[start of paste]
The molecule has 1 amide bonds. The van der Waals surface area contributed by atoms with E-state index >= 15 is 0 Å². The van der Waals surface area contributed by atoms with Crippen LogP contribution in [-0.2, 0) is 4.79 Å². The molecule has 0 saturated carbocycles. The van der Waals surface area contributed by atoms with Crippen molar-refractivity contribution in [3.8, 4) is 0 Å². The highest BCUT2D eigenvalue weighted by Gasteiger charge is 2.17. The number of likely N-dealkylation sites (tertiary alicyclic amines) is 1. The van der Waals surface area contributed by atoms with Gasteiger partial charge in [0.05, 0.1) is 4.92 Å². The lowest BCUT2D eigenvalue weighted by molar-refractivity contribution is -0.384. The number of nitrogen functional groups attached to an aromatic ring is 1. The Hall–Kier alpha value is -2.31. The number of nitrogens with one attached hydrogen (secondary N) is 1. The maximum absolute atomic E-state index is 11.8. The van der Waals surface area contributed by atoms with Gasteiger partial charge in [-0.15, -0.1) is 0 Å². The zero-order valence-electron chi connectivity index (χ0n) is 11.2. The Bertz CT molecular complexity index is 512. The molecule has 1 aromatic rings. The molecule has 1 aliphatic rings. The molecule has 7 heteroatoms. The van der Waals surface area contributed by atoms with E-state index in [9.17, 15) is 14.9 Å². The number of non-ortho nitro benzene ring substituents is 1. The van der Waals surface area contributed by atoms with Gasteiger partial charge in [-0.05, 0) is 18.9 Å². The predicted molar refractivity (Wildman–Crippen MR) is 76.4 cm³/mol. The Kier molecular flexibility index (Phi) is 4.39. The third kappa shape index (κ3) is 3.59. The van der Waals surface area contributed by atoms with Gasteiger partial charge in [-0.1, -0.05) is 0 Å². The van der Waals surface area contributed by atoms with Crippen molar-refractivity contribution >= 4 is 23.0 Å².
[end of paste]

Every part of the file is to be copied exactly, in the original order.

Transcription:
The molecule has 1 amide bonds. The van der Waals surface area contributed by atoms with E-state index >= 15 is 0 Å². The van der Waals surface area contributed by atoms with Crippen LogP contribution in [-0.2, 0) is 4.79 Å². The molecule has 0 saturated carbocycles. The van der Waals surface area contributed by atoms with Crippen molar-refractivity contribution in [3.8, 4) is 0 Å². The highest BCUT2D eigenvalue weighted by Gasteiger charge is 2.17. The number of likely N-dealkylation sites (tertiary alicyclic amines) is 1. The van der Waals surface area contributed by atoms with Gasteiger partial charge in [0.05, 0.1) is 4.92 Å². The lowest BCUT2D eigenvalue weighted by molar-refractivity contribution is -0.384. The number of nitrogen functional groups attached to an aromatic ring is 1. The Hall–Kier alpha value is -2.31. The number of nitrogens with one attached hydrogen (secondary N) is 1. The maximum absolute atomic E-state index is 11.8. The van der Waals surface area contributed by atoms with Gasteiger partial charge in [-0.15, -0.1) is 0 Å². The zero-order valence-electron chi connectivity index (χ0n) is 11.2. The Bertz CT molecular complexity index is 512. The molecule has 1 aromatic rings. The molecule has 1 aliphatic rings. The molecule has 7 heteroatoms. The van der Waals surface area contributed by atoms with E-state index in [9.17, 15) is 14.9 Å². The number of non-ortho nitro benzene ring substituents is 1. The van der Waals surface area contributed by atoms with Gasteiger partial charge in [-0.05, 0) is 18.9 Å². The predicted molar refractivity (Wildman–Crippen MR) is 76.4 cm³/mol. The Kier molecular flexibility index (Phi) is 4.39. The third kappa shape index (κ3) is 3.59. The van der Waals surface area contributed by atoms with Gasteiger partial charge in [-0.1, -0.05) is 0 Å². The van der Waals surface area contributed by atoms with Crippen molar-refractivity contribution >= 4 is 23.0 Å².